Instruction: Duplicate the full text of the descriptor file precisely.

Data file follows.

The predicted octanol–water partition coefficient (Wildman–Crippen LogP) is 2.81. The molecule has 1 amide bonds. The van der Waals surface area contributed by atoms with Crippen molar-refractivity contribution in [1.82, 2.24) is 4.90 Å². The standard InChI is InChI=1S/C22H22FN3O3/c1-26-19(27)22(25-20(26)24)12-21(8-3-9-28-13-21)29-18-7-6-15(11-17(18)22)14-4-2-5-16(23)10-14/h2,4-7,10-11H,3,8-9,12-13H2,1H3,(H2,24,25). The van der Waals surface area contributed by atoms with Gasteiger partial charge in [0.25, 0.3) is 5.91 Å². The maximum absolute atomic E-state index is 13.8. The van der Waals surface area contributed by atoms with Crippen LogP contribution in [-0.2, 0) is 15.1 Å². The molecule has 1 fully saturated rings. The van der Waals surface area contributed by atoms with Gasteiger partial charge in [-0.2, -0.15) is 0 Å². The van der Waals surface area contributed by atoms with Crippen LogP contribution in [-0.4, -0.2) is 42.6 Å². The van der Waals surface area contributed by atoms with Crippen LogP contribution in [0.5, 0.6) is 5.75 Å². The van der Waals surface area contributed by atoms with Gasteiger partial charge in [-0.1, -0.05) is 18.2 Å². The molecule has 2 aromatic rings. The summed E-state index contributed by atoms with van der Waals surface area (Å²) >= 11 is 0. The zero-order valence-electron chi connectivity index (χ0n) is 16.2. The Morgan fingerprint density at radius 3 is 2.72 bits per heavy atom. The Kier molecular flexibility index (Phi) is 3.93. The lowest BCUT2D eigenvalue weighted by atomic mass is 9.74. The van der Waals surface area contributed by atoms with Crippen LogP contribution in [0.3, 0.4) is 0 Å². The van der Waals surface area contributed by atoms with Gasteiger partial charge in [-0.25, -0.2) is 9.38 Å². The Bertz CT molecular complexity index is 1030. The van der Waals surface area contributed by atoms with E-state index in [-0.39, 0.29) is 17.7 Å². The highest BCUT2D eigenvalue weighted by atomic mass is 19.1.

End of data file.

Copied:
The predicted octanol–water partition coefficient (Wildman–Crippen LogP) is 2.81. The molecule has 1 amide bonds. The van der Waals surface area contributed by atoms with Crippen molar-refractivity contribution in [1.82, 2.24) is 4.90 Å². The standard InChI is InChI=1S/C22H22FN3O3/c1-26-19(27)22(25-20(26)24)12-21(8-3-9-28-13-21)29-18-7-6-15(11-17(18)22)14-4-2-5-16(23)10-14/h2,4-7,10-11H,3,8-9,12-13H2,1H3,(H2,24,25). The van der Waals surface area contributed by atoms with Gasteiger partial charge in [0.25, 0.3) is 5.91 Å². The maximum absolute atomic E-state index is 13.8. The van der Waals surface area contributed by atoms with Crippen LogP contribution in [-0.2, 0) is 15.1 Å². The molecule has 1 fully saturated rings. The van der Waals surface area contributed by atoms with Gasteiger partial charge in [-0.2, -0.15) is 0 Å². The van der Waals surface area contributed by atoms with Crippen LogP contribution in [-0.4, -0.2) is 42.6 Å². The van der Waals surface area contributed by atoms with Crippen LogP contribution in [0.5, 0.6) is 5.75 Å². The van der Waals surface area contributed by atoms with Gasteiger partial charge in [-0.1, -0.05) is 18.2 Å². The molecule has 2 aromatic rings. The summed E-state index contributed by atoms with van der Waals surface area (Å²) >= 11 is 0. The zero-order valence-electron chi connectivity index (χ0n) is 16.2. The Morgan fingerprint density at radius 3 is 2.72 bits per heavy atom. The Kier molecular flexibility index (Phi) is 3.93. The lowest BCUT2D eigenvalue weighted by atomic mass is 9.74. The van der Waals surface area contributed by atoms with Crippen LogP contribution in [0.3, 0.4) is 0 Å². The van der Waals surface area contributed by atoms with Gasteiger partial charge in [-0.25, -0.2) is 9.38 Å². The Bertz CT molecular complexity index is 1030. The van der Waals surface area contributed by atoms with E-state index in [-0.39, 0.29) is 17.7 Å². The highest BCUT2D eigenvalue weighted by atomic mass is 19.1.